Vicodin is a prescription painkiller that is only available via prescription. Doctors only prescribe the drug for short-term use due to the high-risk of tolerance, physical dependence and addiction. This drug works by altering chemicals and neurotransmitters in the brain, so even occasional, recreational abuse affects the brain’s functioning. People can develop a tolerance to Vicodin quickly, and without thinking twice they may increase their dosage to experience the desired effects. When this type of drug abuse occurs, someone’s behavior is already on pace for dependence and addiction.
Individuals prescribed to Vicodin can avoid the risk of addiction if they follow their doctor’s orders and take the drug only as prescribed. They must educate themselves on the medication to prevent the many possible dangers of drug abuse. If an individual prescribed to Vicodin believes he may be in danger of dependence, addiction or other problems, he should contact his physician immediately.
Warning Signs of Vicodin Dependence and Addiction
The following symptoms act as warning signs of Vicodin dependence or addiction:
- Tolerance, or the need to take larger or more frequent doses to feel the drug’s intended effects
- Changes in sleep patterns; difficulty sleeping, insomnia or excessive sleeping
- Unexplained change in appetite, sometimes accompanied by weight gain or loss
- Difficulty concentrating
- Experiencing symptoms of withdrawal when not on the drug. Common withdrawal symptoms associated with Vicodin may include flu-like symptoms, nausea and vomiting, restlessness, irritability, anxiety and panic attacks and pain in the bones and muscles
If you experience any of these issues, addiction may be the cause.
Controlled Vicodin Use
Participating in recreational Vicodin use poses many risks. Those who believe they can control their Vicodin use tend to find themselves in more danger than those who are cautious of the many possible consequences. Recreational Vicodin use is considered drug abuse. Those willing to risk the legal, health and other consequences of drug abuse are more likely to get involved in other risky and reckless behaviors. Individuals who think they have their Vicodin use under control are less likely to recognize the warning signs of potential danger. Dependence, addiction, bad drug interactions, overdose, unintentional accidents or injury are only some of the dangers risked when people believe they can control Vicodin abuse.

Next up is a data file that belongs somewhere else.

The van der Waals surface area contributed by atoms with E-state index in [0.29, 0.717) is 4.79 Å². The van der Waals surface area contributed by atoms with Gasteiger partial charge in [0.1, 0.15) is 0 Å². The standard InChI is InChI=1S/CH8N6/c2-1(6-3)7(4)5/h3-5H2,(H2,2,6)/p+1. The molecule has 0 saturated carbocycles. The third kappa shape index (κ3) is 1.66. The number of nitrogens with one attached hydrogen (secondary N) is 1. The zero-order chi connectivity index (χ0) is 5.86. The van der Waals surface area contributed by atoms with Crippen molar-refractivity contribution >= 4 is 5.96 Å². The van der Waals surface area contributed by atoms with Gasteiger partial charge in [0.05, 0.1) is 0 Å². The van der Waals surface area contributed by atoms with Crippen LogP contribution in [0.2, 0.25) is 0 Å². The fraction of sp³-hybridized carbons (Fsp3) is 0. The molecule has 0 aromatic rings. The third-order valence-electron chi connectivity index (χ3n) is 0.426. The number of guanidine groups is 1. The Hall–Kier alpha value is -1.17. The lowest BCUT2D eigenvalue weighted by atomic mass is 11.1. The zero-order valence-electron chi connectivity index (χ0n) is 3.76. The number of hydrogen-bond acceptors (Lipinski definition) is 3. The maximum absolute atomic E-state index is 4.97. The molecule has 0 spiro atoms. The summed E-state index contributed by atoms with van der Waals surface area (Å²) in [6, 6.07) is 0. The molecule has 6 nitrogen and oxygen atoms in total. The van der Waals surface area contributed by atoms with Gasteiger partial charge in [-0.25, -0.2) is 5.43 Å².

Do You Have a Vicodin Use Problem?
If your Vicodin use has become a problem and you think you may need help, please call our toll-free helpline now. Our trained addiction counselors are on hand 24 hours a day to answer any questions you may have about Vicodin abuse, addiction and treatment. They can answer questions, offer assessment services, provide reliable information and connect you to recovery services whenever you are ready to call. We pride ourselves on connecting people with individualized programs that fit their unique needs. To learn more, call us today; we’re ready to help.